Date: 2020-05-11 19:23:02

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Interest Rate Futures just began trading negative – here is what this means, how negative interest rates would impact you, and how you could get paid to borrow money – enjoy! Add me on Instagram: GPStephan

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On May 8th, MarketWatch published an article on what’s known as the Federal Funds Rate…which is the interest rate that BANKS charge OTHER banks anytime they lend money to each other. For the first time EVER…those interest rates just began to go NEGATIVE.

That’s because the contracts are trading at OVER 100…meaning, at these levels…you would invest $100 and 2 cents…and then get paid BACK only $100, which works out to be a NEGATIVE 0.02% interest rate on your money. And, the longer out we go from January…the more we can see interest rates are going negative.

So, that lends the question…why would ANYONE ever invest money in something like this, EXPECTING that the outcome is that you’re going to back LESS money than you invested?

Think of it almost like a safety deposit box, where you pay $50 a year to store your valuables…except, now, you pay the government to hold your money and keep it safe, for the small fee of 0.02%. Now, keep in mind…even though negative interest rates are being priced in to the market…it doesn’t mean that it’s going to happen. Investors right now are pricing in the likelihood of this one day being the case…or speculating that, if interest rates drop BELOW that…they can make some money…but, only time is going to tell how this will unfold…although if it does happen though…here’s the outcome:

If that happens, it’s going to incentivize people NOT to hold on to their money, and – instead – spend it. The goal is to penalize people from saving too much, and FORCING them to spend or re-invest it back into the markets – THEREFORE, negative rates, in theory, would help lift the economy from that perspective.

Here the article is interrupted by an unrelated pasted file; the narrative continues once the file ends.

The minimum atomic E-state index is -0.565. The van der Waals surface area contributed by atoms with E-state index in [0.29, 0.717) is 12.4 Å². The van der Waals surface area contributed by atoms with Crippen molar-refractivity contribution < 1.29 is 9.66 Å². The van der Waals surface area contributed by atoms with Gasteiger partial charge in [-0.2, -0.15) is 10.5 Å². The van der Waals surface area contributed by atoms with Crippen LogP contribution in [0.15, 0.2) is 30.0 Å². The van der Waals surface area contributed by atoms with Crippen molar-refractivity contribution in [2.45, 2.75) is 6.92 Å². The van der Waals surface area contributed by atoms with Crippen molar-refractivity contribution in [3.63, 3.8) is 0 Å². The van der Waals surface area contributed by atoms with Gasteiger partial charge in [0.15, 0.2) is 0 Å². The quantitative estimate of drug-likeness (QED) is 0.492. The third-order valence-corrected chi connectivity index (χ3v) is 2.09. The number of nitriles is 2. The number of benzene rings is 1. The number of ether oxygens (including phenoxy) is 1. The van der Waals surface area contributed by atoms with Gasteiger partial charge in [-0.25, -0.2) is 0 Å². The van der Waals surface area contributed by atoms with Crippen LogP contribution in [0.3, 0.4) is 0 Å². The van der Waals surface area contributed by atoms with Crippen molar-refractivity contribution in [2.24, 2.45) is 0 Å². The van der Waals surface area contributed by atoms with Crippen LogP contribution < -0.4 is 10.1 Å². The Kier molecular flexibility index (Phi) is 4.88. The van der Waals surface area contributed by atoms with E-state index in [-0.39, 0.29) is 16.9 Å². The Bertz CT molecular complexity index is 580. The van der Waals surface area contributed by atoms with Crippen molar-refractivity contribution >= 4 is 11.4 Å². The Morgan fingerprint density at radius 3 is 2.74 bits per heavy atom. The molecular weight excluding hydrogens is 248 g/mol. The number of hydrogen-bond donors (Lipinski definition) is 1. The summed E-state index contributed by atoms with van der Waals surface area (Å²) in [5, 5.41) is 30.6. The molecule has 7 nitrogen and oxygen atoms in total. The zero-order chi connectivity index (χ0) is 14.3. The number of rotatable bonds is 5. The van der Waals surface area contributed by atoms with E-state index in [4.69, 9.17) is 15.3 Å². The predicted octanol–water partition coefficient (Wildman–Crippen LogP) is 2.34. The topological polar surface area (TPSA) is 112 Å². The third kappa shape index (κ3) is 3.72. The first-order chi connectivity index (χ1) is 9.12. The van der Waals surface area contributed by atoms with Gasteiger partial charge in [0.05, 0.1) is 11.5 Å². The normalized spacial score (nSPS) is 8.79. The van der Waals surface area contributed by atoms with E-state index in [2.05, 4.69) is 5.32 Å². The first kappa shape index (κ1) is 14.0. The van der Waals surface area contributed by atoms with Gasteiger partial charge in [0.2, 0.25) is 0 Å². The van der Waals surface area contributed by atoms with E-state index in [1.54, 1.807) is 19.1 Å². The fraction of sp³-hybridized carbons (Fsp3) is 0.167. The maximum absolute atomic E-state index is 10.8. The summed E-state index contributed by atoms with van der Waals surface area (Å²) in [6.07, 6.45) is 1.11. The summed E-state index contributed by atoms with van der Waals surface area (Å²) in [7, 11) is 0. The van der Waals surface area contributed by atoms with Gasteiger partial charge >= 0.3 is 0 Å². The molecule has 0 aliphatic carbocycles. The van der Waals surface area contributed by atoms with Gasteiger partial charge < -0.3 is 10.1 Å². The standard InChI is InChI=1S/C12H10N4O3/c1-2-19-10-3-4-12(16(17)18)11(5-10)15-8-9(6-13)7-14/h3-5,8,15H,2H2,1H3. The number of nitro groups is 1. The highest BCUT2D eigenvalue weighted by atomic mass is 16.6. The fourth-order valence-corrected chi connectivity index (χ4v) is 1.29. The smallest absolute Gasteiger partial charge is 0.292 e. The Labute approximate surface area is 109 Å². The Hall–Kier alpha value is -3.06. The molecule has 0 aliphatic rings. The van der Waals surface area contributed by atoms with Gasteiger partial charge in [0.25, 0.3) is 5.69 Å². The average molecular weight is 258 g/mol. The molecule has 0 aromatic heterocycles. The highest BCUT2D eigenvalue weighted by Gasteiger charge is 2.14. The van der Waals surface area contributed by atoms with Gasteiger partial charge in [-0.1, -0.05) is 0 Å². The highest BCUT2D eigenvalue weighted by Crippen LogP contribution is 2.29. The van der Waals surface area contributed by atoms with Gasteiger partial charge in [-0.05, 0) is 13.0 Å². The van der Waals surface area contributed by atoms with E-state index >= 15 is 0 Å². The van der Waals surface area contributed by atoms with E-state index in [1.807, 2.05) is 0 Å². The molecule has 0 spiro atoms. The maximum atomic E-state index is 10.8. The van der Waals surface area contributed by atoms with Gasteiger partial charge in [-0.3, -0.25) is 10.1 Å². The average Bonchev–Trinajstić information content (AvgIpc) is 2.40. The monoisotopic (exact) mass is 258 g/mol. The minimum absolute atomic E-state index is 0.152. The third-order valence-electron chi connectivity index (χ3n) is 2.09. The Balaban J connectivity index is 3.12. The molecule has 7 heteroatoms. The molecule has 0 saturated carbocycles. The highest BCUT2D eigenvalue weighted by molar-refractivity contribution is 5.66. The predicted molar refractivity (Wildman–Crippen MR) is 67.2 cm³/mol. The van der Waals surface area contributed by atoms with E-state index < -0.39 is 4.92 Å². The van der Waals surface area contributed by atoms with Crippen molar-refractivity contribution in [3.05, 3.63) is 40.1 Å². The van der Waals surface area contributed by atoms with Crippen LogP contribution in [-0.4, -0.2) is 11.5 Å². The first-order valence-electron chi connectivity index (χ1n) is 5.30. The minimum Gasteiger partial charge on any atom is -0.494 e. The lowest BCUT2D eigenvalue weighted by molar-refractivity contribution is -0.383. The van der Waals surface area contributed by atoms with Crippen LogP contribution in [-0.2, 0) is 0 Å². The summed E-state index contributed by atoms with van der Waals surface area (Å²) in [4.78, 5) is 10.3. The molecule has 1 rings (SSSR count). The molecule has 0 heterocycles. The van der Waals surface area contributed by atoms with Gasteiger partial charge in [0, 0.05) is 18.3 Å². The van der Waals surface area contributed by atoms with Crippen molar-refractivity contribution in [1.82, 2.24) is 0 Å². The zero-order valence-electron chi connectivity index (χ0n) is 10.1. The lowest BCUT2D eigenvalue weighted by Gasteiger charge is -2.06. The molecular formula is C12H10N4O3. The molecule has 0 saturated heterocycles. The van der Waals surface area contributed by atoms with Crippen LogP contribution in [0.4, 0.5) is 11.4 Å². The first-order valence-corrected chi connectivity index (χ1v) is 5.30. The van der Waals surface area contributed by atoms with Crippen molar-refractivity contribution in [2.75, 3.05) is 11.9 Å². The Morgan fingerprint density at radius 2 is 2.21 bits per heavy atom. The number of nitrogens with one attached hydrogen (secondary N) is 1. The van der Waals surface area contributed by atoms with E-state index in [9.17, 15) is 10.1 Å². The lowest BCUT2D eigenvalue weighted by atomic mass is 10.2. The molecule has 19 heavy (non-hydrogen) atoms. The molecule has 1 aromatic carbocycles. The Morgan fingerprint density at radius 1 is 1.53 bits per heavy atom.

If you think this is absolutely just WILDLY crazy and that this shouldn’t even exist…well, there are quite a few countries that ALREADY have negative interest Raes: Switzerland is negative 0.75%, Denmark is negative 0.6%, Japan is negative 0.1%, Sweden is 0…and so is Spain.
https://www.investopedia.com/articles/personal-finance/051415/5-countries-lowest-interest-rates.asp

The PROS of doing this is, like I mentioned, it penalizes people and banks who hold too much cash – and it PUSHES people and banks to either lend their money more freely, or invest and spend their money back into the economy to help kickstart growth.

The downside, though…is that, as we all know lending money is a RISK…and NO BANK wants to take a RISK that the borrower isn’t going to repay back their loan, AND pay that borrower for the privilege of doing so. Which means, if rates go negative…either lenders would STOP lending money, or they would end up charging fees upfront to make up for their loss.

Not to mention, If people take their money out of banks to avoid paying interest, it could also cause LESS money to circulate through our economy.

And really…at the end of the day…the purpose behind this is just to AVOID DEFLATION, where our money becomes MORE VALUABLE the longer we hold on to it – or, in other words, it’s the opposite of inflation. When THAT happens…people don’t spend their money, they hoard cash, and that could cause our entire economy to spiral into another endless depression. So, to fight back against that…rates are lowered, people can borrow more, they make less interest on their money so they would rather spend or invest it – and that helps keep a steady amount of inflation, while boosting the economy.

For business or one-on-one real estate investing/real estate agent consulting inquiries, you can reach me at GrahamStephanBusiness@gmail.com

*Some of the links and other products that appear on this video are from companies which Graham Stephan will earn an affiliate commission or referral bonus. Graham Stephan is part of an affiliate network and receives compensation for sending traffic to partner sites. The content in this video is accurate as of the posting date. Some of the offers mentioned may no longer be available.

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